Natchez school leaders against armed teachers
Published 1:01 am Thursday, March 1, 2018
NATCHEZ — A bill in the Mississippi Senate would allow certified teachers to carry firearms on school campuses, but Natchez-Adams Schools officials say they are not in favor of the practice.
“I’m totally against that,” Superintendent Fred Butcher said, referring to Mississippi House Bill 1083.
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Senators in the judiciary committee passed amendments to the house bill that would allow educators with training and permits to carry weapons on school or college campuses.
The amended bill, which must now pass the senate and house before heading to the governor’s desk, stipulates that teachers must undergo 12 hours of firearms training every two years and have enhanced concealed carry training and permits to carry a concealed weapon in schools.
But the bill is not compulsory; local school boards would have to pass the measure for it to be enacted.
Butcher said though he could not speak for the entire school board, he would not personally recommend the board accept the amendment.
“Teachers are trained to educate our children, to be productive and to help students succeed,” Butcher said. “Not to carry weapons.”
Even with the additional firearms training, Butcher said placing the lives of students in teachers’ hands was simply too much to ask.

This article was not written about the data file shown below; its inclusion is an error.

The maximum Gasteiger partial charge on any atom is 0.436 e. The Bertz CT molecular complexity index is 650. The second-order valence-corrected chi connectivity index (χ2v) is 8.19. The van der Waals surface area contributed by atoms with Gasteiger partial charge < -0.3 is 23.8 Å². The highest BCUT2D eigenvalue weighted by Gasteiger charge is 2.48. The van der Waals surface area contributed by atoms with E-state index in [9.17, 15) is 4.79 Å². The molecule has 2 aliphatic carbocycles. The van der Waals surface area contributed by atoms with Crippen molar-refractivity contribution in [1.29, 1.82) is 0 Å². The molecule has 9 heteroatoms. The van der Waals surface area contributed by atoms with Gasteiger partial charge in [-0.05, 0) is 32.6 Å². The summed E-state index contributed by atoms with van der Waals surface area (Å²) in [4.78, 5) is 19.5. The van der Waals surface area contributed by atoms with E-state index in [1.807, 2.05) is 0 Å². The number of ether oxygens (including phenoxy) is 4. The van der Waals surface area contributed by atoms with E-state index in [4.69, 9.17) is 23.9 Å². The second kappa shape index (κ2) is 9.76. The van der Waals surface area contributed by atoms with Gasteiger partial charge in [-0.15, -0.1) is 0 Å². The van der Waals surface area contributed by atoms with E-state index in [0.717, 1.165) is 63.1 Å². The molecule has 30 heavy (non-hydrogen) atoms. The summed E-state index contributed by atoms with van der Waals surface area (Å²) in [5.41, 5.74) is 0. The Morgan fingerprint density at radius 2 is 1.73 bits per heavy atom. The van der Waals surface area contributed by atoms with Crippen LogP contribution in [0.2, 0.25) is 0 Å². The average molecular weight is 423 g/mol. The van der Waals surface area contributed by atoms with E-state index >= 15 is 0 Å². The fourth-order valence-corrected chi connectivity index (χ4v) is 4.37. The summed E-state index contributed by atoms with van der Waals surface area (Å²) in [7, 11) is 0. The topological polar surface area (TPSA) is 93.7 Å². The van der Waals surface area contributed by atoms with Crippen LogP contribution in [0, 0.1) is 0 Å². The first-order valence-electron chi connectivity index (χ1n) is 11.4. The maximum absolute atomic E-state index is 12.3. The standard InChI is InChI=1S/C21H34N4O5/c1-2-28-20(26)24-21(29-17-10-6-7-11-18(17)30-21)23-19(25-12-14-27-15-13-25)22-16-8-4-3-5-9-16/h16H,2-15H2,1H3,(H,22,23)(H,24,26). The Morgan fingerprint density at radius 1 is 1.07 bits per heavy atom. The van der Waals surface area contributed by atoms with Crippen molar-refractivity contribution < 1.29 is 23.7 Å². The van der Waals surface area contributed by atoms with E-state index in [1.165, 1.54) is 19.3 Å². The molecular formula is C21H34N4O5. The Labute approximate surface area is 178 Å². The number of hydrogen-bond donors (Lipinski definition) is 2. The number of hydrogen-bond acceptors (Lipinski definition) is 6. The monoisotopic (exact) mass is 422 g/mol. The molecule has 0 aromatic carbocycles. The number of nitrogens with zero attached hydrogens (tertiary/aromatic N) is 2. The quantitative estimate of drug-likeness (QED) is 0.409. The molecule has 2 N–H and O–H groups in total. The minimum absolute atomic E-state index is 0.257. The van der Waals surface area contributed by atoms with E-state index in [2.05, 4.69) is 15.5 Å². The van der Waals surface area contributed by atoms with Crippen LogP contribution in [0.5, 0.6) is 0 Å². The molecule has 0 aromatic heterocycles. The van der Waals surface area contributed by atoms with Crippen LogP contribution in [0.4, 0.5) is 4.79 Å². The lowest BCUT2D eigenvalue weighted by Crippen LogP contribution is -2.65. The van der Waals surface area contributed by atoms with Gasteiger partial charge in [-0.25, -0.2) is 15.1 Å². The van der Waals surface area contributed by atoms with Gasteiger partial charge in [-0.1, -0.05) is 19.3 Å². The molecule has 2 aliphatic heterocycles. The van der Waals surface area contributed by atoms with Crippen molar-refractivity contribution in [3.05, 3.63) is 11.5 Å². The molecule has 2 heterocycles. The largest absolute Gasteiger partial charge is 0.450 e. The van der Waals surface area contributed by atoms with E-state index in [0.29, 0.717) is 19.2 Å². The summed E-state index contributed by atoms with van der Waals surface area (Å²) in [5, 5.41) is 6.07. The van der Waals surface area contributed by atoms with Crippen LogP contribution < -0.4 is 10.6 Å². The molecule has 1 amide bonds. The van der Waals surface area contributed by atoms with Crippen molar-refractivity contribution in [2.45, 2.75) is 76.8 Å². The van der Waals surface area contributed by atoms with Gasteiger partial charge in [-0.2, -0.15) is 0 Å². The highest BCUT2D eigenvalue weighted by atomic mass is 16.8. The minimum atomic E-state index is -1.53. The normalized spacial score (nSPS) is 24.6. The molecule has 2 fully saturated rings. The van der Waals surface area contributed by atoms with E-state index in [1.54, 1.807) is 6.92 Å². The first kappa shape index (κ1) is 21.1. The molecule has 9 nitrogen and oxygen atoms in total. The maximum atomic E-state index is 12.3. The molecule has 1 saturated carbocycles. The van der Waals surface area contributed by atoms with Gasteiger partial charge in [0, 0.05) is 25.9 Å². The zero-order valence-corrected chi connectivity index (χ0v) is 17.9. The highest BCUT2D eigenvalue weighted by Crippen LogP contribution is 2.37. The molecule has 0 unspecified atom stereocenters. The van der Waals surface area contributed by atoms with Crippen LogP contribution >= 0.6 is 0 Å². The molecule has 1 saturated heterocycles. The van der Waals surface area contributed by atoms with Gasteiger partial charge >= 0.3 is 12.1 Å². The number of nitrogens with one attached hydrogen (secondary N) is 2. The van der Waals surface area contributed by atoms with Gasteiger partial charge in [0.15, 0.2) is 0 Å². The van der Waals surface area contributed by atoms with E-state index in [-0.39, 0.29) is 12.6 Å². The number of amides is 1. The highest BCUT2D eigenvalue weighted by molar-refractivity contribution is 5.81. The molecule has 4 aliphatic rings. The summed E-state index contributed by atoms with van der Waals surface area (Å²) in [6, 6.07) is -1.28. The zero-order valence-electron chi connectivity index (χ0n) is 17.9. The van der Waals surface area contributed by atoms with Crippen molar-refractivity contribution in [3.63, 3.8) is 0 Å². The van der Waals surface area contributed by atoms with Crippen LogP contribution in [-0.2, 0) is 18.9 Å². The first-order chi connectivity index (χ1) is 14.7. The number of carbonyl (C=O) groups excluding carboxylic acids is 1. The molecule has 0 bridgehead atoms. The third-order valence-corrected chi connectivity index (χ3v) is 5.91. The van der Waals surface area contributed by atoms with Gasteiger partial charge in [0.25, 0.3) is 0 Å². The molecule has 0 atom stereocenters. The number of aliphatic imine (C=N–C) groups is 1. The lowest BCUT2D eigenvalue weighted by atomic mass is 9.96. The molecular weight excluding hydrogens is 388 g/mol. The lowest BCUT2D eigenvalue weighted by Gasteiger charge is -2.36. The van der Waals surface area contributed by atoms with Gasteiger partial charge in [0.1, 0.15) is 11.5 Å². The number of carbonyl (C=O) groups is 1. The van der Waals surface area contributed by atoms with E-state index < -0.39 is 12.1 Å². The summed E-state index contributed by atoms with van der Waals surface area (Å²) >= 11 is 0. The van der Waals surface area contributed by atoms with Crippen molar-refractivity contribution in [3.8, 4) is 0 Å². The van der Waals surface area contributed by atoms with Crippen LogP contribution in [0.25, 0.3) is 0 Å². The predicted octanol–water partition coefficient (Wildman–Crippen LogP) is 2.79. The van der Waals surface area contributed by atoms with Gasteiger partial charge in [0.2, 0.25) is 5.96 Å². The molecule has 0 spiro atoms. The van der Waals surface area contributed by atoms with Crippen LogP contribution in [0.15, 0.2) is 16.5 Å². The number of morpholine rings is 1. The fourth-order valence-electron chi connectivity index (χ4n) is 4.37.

Butcher said placing guns in the classroom increased the chance of an accident, regardless of whether the teacher is trained.
“It’s a risk,” Butcher said. “I wouldn’t recommend we pass it.”
Deputy Superintendent Zandra McDonald said she, too, disagreed with the bill and would not recommend it.
The amendments would create a “school safety program” in which certain employees who meet the training and permit requirements would be able to take their concealed weapons on campus and into classrooms.
All persons who become a member of the safety program must be reported to both school administrators and local law enforcement.
The language of the amended bill also says member of the school safety program is “immune from civil liability” for any action taken during “the reasonable exercise of and within the course and scope of the designated member’s official duties” — meaning the employee is automatically given immunity in the if the situation is deemed to be life-threatening.
If passed by the senate, house and signed by the governor, the bill would go into effect as early as July 1, 2018.
The amendments would also allow universities to prohibit guns at sporting events, contrary to the original house bill, which aimed at easing the process of suing public agencies that have a gun ban.
Though many universities and colleges have prohibited concealed weapons at sporting events, a law passed in 2011 allows those who have concealed carry permits to take those weapons on campuses and in stadiums.